Blanket or Sword?

Imagine that you are traveling through a dark forest. You’re tired, you’re hungry, there are thieves and rogues chasing you, and all you want is a break. Suddenly, you see a flickering light ahead of you, and as you walk toward it, you are drawn by the tantalizing aroma of fresh-baked bread. The forest opens into a clearing and there is a cheery looking inn welcoming you with an open door and the promise of rest and safety.

You make your way to the reception desk and a friendly innkeeper says, “Welcome Traveler. Do you require a blanket or a sword?”

It’s not the question you were expecting, and your face betrays your confusion. Fortunately, the innkeeper is extremely perceptive and broadens their question. “Which do you need most right now, Friend?  Do you need a blanket – the comfort of a soft chair, a hot meal, and a listening ear, so that you can vent your troubles, or do you require a sword – the solution to a problem?”

On the surface, it’s a simple question, and yet, these two choices – blanket or sword – embody the most important ways we communicate as caregivers.

Some of us are blanket people. Our first instinct is to comfort and soothe. We will listen for hours as the people in our care express fear, anger, and insecurity, and we simply take it all in, and give back endless back rubs, mugs of hot tea, and hands to hold.

Others of us are type-A, sword-carrying, problem solvers. We react to every question or statement with the offer of a solution. Sometimes, we jump to resolve an issue that the people in our care are capable – and may even prefer – to handle themselves, because we’re wired to “fix it.”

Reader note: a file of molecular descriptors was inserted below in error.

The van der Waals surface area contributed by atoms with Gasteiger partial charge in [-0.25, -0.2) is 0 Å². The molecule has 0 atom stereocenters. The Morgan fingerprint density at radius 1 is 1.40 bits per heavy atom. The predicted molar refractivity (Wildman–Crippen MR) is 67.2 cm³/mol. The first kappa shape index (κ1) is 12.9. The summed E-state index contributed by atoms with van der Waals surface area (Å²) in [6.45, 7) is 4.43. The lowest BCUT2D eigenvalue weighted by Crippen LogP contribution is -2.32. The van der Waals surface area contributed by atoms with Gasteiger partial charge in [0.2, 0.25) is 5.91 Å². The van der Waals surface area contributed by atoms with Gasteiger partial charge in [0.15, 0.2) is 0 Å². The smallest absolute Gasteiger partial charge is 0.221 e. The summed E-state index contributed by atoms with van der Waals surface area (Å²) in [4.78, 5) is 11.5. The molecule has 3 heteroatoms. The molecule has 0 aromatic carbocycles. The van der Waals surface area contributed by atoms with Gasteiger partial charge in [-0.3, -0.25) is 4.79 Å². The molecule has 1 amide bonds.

Neither one of these personality types is better or worse than the other, but sometimes, instead of reacting from instinct, what we really should do is ask the question: “What do you need right now, a blanket or a sword?”

Sometimes a person with the problem to solve already has a solution, and just needs to be heard and comforted before they act on their own behalf. Sometimes a person who is going through a lot needs to be guided toward a real solution, because they cannot act on their own behalf. Of course, there are times when a person needs both the blanket and the sword, and that’s okay. What’s important is that we, as caregivers, let the people we take care of tell us their needs as much as they can, and that we give them a safe space to do so.

As caregivers, especially in times when we are facing burnout or emotional overwhelm, it’s also important for us to be able to answer this question. Knowing if you need comfort or a solution is helpful whether you’re speaking to a friend or a therapist, because it gives you the right kind of support. How often has a well-meaning friend thrown solutions at you when what you really needed was to vent? How many times have you had to listen to well-intended platitudes because you didn’t make it clear that what you really need is help solving a problem?

Communication is a frequent topic on our pages because good communication is the key to every other success in caregiving, and in the rest of our lives. Why not, then, add this simple question to your communication toolbox: Which do you need right now, a blanket or a sword?

1 thought on “Blanket or Sword?”

  1. Gail Braverman

    I so appreciate your clarity with encouraging us to speak up and be clear about what we need as caregivers. People will not know what we want unless we tell them.

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